An estimated 1.6 million Palestinians across the occupied Palestinian territory, or 27 per cent of households, are food insecure (as of the end of 2015). This results from high unemployment, low household incomes and a high cost of living. The former two are the result of the protracted conflict, repeated shocks and continued restrictions on freedom of movement, constrained productive capacities and a lack of economic opportunities. Although food is available, it is priced out of reach for many. Numerous households are food insecure even though they already receive food and other assistance.
Humanitarian agencies operating in the Gaza Strip warned today that a prolonged closure of the Kerem Shalom crossing, Gaza’s almost exclusive point for the entry of goods, may exacerbate the already dire situation of services and livelihoods.
In 1994, a permitted fishing range of 20 nautical miles (NM) was agreed between Israel and the Palestinian Liberation Organization (PLO). In practice, Israel only allowed fishing up to 12 NM until 2006, when the fishing zone was reduced to six and later to three NM. According to the Israeli authorities, “Hamas has established naval forces with significant military capabilities, as seen during operation “Protective Edge” when Hamas naval commando infiltrated Israel and were detected near an Israeli village. This situation required Israel to tighten its security restrictions at sea to prevent similar future attacks.”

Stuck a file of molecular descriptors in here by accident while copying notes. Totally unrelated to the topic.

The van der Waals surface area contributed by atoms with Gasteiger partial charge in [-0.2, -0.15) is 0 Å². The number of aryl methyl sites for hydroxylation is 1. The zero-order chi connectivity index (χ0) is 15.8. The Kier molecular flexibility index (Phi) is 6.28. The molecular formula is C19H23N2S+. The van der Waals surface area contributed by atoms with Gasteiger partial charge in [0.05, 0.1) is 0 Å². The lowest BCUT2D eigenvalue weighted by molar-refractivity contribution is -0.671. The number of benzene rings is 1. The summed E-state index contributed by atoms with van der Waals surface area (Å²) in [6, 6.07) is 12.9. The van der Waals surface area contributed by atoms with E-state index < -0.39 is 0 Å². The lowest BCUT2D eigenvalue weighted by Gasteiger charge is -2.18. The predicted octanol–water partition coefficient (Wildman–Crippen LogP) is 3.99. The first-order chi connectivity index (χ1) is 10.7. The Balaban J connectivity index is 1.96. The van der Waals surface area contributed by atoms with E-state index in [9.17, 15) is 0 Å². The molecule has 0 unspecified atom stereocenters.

Since 28 January 2018, the three access roads into Hizma village have been totally or partially blocked to Palestinian traffic by the Israeli military, and remain so at the time of writing. Hizma is a Palestinian village of over 7000 residents in Jerusalem governorate. The bulk of its built-up area is in Area B, but small parts of the village lie in Area C or within the municipal boundaries of Jerusalem, separated from the rest of the city by the Barrier.
Very few of the measures agreed in the reconciliation agreement between Fatah and Hamas on 12 October 2017 have been implemented to date and improvements in conditions in the Gaza Strip are extremely limited.
I am deeply concerned about the significant reduction in funding for UNRWA, which is critical to the provision of humanitarian assistance in the occupied Palestinian territory (oPt). Some 2.5 million Palestinians in this area, or about half of the population, need humanitarian aid, including 1.4 million Palestine refugees, who are among the most vulnerable groups in the oPt. The reduction is particularly worrying against the backdrop of an overall decline in humanitarian funding in the oPt in recent years.
About 2.5 million Palestinians across the oPt, or roughly half of the population, were identified as in need of humanitarian assistance and protection according to the 2018 Humanitarian Needs Overview (HNO) released in December 2017. Of those, 1.9 million, identified as the most vulnerable, will be targeted in 2018 by a range of interventions outlined in the Humanitarian Response Plan (HRP), at a total cost of $539.7 million, ten per cent lower than the 2017 request.